Like Emily Dickinson, I spent a fair amount of my childhood exploring New England woods. Apart from holding fevered contests as to which of us could gather the biggest bouquet of violets, we were always on the lookout for exotic specimens like lady’s slippers (Cypripedium acaule). It occurs to me that in the past year I have returned to the same activity, only now with a border collie and a camera.
I think if Emily were alive today, she might be doing the same.
The woods I walk through nowadays are different from the ones I knew in childhood; Connecticut is far from central Texas to be sure. It seems to me that those long-ago traipses were far less dangerous than wandering out among cactus and venomous reptiles; but that perception is not entirely supported by data. The Connecticut woods of my youth may not have harbored the quadrillion zillion deer ticks that currently render casual hikes a life-threatening proposal, but rattlesnakes, copperheads, and water moccasins lived there in plentiful numbers. We just never gave them a thought.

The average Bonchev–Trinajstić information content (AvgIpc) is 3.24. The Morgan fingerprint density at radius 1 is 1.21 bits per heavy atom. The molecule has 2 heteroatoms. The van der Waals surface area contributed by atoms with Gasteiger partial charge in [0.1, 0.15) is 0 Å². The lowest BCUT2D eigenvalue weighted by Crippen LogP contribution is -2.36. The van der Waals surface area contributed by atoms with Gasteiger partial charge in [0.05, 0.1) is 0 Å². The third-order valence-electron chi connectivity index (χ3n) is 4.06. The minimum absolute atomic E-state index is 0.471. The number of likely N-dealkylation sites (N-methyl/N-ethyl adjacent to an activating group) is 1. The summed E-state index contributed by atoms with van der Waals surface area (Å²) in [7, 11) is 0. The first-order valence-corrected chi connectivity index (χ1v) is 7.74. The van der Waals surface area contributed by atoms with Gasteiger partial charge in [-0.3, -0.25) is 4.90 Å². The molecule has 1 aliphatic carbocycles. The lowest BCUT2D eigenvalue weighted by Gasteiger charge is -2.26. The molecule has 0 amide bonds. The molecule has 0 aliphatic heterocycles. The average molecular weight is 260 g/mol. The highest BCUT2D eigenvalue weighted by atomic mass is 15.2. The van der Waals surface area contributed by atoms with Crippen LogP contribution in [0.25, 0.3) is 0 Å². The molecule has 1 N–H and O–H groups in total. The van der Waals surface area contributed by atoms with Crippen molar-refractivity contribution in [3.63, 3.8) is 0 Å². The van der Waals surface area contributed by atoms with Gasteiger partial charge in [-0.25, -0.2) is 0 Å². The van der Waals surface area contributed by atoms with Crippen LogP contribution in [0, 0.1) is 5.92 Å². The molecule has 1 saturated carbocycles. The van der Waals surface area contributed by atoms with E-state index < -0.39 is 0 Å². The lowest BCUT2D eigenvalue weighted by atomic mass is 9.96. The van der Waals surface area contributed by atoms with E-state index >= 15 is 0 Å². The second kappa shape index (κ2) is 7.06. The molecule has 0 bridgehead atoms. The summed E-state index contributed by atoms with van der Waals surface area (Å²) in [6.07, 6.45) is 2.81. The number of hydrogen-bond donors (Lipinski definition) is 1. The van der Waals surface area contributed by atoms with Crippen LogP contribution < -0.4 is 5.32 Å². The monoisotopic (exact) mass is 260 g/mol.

I’ve read Emily Dickinson’s poems many times over the years, what with having been an English major and all. I remember one paper I wrote as an undergrad that took on the topic of the Muse in the poetry of 19th century women poets. I find that in the past few days lines run through my head in very Dickinsonian rhythm!
I’ve seen the sun light
on the leaves –
at certain times of day –
I’ll spare you my mental calisthenics, but it is rather fun to go out there and try to view the natural world through an artist’s eyes. I like Annie Dillard’s idea that the Muse doesn’t sit beside you telling you what to write, but rather tugs at your sleeve imploring you to Come over here! Look at this!
My kind of Muse.
Alfred Habbeger, My Wars Are Laid Away in Books: The Life of Emily Dickinson. (New York: The Modern Library, 2001) pp.155-156.